Published on the 24/06/2015 | Written by Donovan Jackson
With three weeks to go, there are still plenty of Kiwi businesses completely ignoring Microsoft’s FUD machine…
Microsoft is cranking up the fear, uncertainty and doubt communications ahead of end-of-support for its venerable Server 2003 product, saying the stark choice is to ‘manage security and compliance risks which come with unsupported software, or modernise server operating systems’. New Zealand companies, on the other hand, say ‘meh’.
The pin is pulled on support for Server 2003 on 14 July 2015.
In a statement, Frazer Scott, Microsoft NZ marketing & operations director, said no new security patches will be made available after this date.
But it’s also probably too late to do anything about that: “It can typically take around 200 days to make a standard server migration, so with 21 days left before the deadline, this is especially critical given the fast-paced evolution of security threats,” he said.
There’s still plenty of tin powered by Server 2003 in the local market, with tools vendor Spiceworks saying 60 percent of its customers in New Zealand are still running at least one instance of the software as of May/June 2015. The real surprise? That’s just a 6 percent drop in usage since June 2014. Upgrades, it would appear, are not high on the agenda for Kiwi companies running old servers.
Citrix ANZ technical services director Safi Obeidullah said reluctance to upgrade could be the result of a few scenarios. “There may be a small percentage who are not aware of end of life, although there has been a lot of advance notification. Another reason is that the Server 2003 machines could be in use for non-critical systems, so the operators aren’t concerned about it; or the applications might not be ready to move to a new version, or the business itself isn’t ready to move. Or, they don’t care.”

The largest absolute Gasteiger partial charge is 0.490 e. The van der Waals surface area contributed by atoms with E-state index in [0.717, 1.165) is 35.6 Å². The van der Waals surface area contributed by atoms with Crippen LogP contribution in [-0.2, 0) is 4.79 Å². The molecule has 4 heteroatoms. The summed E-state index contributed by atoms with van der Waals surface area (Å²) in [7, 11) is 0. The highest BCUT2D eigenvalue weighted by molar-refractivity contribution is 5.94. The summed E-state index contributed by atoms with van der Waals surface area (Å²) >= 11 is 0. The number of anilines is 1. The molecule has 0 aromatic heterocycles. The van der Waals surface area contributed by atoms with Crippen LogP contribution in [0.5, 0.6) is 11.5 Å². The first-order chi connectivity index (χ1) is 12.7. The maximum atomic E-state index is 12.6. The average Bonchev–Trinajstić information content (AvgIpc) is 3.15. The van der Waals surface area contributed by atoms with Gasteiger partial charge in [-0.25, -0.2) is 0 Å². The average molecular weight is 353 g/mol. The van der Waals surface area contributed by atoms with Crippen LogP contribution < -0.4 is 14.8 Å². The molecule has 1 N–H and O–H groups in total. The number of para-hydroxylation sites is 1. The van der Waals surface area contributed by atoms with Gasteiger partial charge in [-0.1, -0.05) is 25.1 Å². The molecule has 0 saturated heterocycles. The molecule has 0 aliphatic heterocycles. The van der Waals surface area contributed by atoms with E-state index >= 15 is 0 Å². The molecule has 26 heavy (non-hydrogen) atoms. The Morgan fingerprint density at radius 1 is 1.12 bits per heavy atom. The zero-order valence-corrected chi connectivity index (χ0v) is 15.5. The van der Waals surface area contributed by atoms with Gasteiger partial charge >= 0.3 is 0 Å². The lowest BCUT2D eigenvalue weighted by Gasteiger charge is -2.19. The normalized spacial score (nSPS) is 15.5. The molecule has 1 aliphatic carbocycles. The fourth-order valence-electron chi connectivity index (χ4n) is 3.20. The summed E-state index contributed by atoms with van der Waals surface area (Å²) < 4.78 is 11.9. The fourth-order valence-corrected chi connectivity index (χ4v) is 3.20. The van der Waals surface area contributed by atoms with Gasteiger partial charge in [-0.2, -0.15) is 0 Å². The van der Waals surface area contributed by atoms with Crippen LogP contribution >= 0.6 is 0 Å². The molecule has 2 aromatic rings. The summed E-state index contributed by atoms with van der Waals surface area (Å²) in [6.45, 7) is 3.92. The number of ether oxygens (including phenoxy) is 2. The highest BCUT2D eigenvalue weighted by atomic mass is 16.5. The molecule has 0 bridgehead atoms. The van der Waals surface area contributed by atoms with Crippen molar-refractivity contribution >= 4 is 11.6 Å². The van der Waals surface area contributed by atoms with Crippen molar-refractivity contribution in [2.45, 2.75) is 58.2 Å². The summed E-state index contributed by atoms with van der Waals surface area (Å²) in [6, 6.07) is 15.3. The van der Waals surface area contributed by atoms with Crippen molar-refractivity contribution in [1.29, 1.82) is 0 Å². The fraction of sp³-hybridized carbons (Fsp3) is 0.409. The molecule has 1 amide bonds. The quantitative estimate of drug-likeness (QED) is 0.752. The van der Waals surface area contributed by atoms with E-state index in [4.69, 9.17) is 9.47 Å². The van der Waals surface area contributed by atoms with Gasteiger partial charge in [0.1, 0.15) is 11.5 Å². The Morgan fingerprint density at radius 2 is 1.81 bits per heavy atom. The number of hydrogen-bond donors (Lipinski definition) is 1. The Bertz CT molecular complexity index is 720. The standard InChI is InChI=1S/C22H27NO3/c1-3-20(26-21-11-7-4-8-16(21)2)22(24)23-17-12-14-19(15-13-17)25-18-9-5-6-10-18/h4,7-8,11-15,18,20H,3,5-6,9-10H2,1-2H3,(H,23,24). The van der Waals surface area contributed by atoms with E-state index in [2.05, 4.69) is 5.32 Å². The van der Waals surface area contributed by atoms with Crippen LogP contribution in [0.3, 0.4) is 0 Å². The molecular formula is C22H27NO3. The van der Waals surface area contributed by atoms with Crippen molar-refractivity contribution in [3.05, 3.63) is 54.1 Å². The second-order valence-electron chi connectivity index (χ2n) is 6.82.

While cloud offerings like Azure, Amazon Web Services or Rackspace could take over (and provide a much easier path for staying in support) these crusty legacy applications on old Server 2003 machines are unlikely to be ready for such a leap. “Tools are available to assess and understand what aspects [of a migration] may or may not work” Obeidullah noted.
Scott said those who have not already migrated ‘need to move quickly to protect applications and information residing on old servers’.
Unless, of course, those users fall into the ‘don’t care’ bracket.
Microsoft provides a list of recommendations for those stubbornly clinging to decade-old technology:
- Seek vendor advice on options for mitigating risk as hardware and software installed on older servers may also be unsupported after the end-of-support deadline.
- Update to Windows Server 2003 (R2) and install the final security patch that comes through prior to July 14.
- If possible, keep Server 2003 machines ‘off the grid’ on a closed network until migration is complete.
- Maintain security software.
- Engage Microsoft for Custom Support Agreements for ongoing patch and update support for aging WS2003 servers.
Scott said that while these steps will not provide businesses with a permanent safe haven, they can buy some time.